However, Kelda's ultimate motive was not to save the guy, but to make him taste the fear of death that he inflicted on Joan before he killed her. She planned the revenge with Ira, her lover who, as later revealed to be her dead friend's brother. The plan was to give him Fear Lesson, which is to torture Tom Clone to death. The narrative character used in the story was her psychiatrist Dr. Alan Gregory, who wound up consulting the supposed murderer, who in fact was referred to by the FBI agent herself. Through the process of consulting both of them he started to see what was behind the surface.

It was a gripping novel because there was a fair amount of comedy element in the story, such as - the total absurdity of the FBI agent's point of retaliation, the crazy obsession, her rationalisation of her actions.

Kelda's mission of revenge seem to stem from her early experience of her sister being molested by a boy in their neighbourhood. When she witnessed  them in their cubby house and what was happening, she pushed the boy off the tree to save her sister, that left the boy brain-damaged and paralysed. But she was too late to prevent her sister from being molested.

When she was still fresh out of FBI academy, she saved the life of a kidnapped little girl called Rosa Alija and the same thing happened. By the time she saved Rosa, she was already molested by the kidnapper who died instantly from Kelda's gunshot. She was furious that the guy died without suffering. And years later, she failed to save the life of her friend.

Her idea of revenge was to make Tom suffer the same fear he supposedly inflicted upon his 'victims'.
Nobody really believed he didn't kill anyone. He spent 13 years in jail for the murder he didn't commit and got further tortured for another murder he wasn't responsible for. Yet his idea of best revenge was to move on and have as normal a life as he could possibly lead. He had had enough misfortune in his life already, a bipolar mother, who in her good mood, was the most fun person to be with yet deserted him when her bad mood kicked in and the ex-girlfriend who he supposedly killed had panic syndrome who pushed him out of the house when she had one of those episodes.

Tom Clone unfortunately had the tendency to be drawn towards women who were eccentric and fun, but crazy, including his infatuation with his tormentor, Kelda Jones. It was that tendency that always led him to one tragedy after another.
In the end, he survived and hopefully he'll be eventually rewarded with the life he always wanted. Just a normal life.

The full of ironies and sarcasm in the novel was what made the book extremely intriguing. It was something refreshing and unpredictable - a very good read indeed.

Thursday, March 7, 2013

Xperia Acro S Review.

This is my first post from my new Xperia Acro S.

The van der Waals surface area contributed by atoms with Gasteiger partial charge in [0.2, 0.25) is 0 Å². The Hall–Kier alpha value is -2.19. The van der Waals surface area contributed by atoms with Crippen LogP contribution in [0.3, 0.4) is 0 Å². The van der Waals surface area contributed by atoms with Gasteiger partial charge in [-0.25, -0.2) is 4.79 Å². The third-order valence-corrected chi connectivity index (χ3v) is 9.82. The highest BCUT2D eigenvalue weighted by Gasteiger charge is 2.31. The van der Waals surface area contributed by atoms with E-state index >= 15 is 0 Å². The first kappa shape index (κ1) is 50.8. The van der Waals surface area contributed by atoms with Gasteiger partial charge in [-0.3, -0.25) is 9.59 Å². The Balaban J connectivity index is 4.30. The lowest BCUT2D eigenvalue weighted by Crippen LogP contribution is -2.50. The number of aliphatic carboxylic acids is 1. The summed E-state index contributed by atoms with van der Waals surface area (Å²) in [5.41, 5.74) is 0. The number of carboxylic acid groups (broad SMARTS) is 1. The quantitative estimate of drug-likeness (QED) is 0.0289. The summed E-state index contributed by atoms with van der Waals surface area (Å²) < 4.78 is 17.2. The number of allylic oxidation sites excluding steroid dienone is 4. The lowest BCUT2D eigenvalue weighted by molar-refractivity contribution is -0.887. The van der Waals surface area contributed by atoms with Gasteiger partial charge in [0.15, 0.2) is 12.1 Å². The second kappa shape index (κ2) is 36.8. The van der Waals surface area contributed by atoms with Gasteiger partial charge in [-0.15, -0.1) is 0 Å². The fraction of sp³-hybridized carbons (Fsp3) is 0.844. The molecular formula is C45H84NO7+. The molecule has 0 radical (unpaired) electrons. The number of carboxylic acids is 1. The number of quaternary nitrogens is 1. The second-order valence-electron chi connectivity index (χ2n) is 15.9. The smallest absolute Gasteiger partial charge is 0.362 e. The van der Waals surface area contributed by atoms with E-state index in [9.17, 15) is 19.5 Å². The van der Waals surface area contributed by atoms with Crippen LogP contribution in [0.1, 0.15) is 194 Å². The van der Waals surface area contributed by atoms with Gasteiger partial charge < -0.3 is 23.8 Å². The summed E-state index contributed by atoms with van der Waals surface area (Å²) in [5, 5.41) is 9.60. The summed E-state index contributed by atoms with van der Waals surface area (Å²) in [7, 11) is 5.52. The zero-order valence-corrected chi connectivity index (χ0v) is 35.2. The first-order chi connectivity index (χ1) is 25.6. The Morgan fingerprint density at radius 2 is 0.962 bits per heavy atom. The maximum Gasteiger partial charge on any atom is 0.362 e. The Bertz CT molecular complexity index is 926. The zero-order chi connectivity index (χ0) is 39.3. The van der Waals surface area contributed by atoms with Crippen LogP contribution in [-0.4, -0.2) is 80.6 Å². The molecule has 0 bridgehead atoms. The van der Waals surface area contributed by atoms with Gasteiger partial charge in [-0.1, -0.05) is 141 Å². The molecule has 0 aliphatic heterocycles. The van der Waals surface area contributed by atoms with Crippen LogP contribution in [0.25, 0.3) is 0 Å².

After wavering between physical keyboard and android phone for ages I finally decided on this phone.

I've long had this massive phobia towards touch-panel and always thought virtual keyboard was something I'd never get usee to.
However, I managed to overcome it.
I have to admit, touch-panel haw come a long way...

My first impression of my first smart phone was   
"big and heavy"
It must have been because I was so used to my extremely reliable, small but old Sony Ericsson Cedar.
Now after using it for a week, I don't think it's that big - indeed, I find the size just right in my tiny hands.
Well, I can definitely hold this phone in one hand.

One thing though, I've found rather disapponting is its short battery life. It was about 4pm today I realised that the battery was running low.
By that time I was using it for Internet surfing for 5 hours at least. So you could say this device maybe isn't ideal for a heavy Internet user or gamer.
But apart from that I haven't encountered any issues at all.
Internet browsing experience is so fast and smooth even when the battery is low.
The keyboard is comfortable to use with all the right word suggestions. Seriously I don't think we need any upgraded interface or processor. This is an amazing phone.

What's most amazing is its pre-installed Japanese keyboard, which is a must-have for me.
In landscape mode, roma-ji input is automatically activated while it's direct input mode in portrait mode.
Swapping between English and Japanese keyboard is super-easy by just flicking bottom left key.
However Xperia Japanese keyboard doesn't offer Swype input.
Default Xperia keyboard is even easier to use if you don't need the bilingual keyboard option.

GPS also works damn well. It quickly pinpoint where you are now, and track you wherever you go...

As for other features like waterproof and dust/shatter proof, are not that important to me. The price of the phone now is about the same as Samsung galaxy SII. The call quality and signal reception are exellent. For about AU$350-400, I think it definitely worths the price.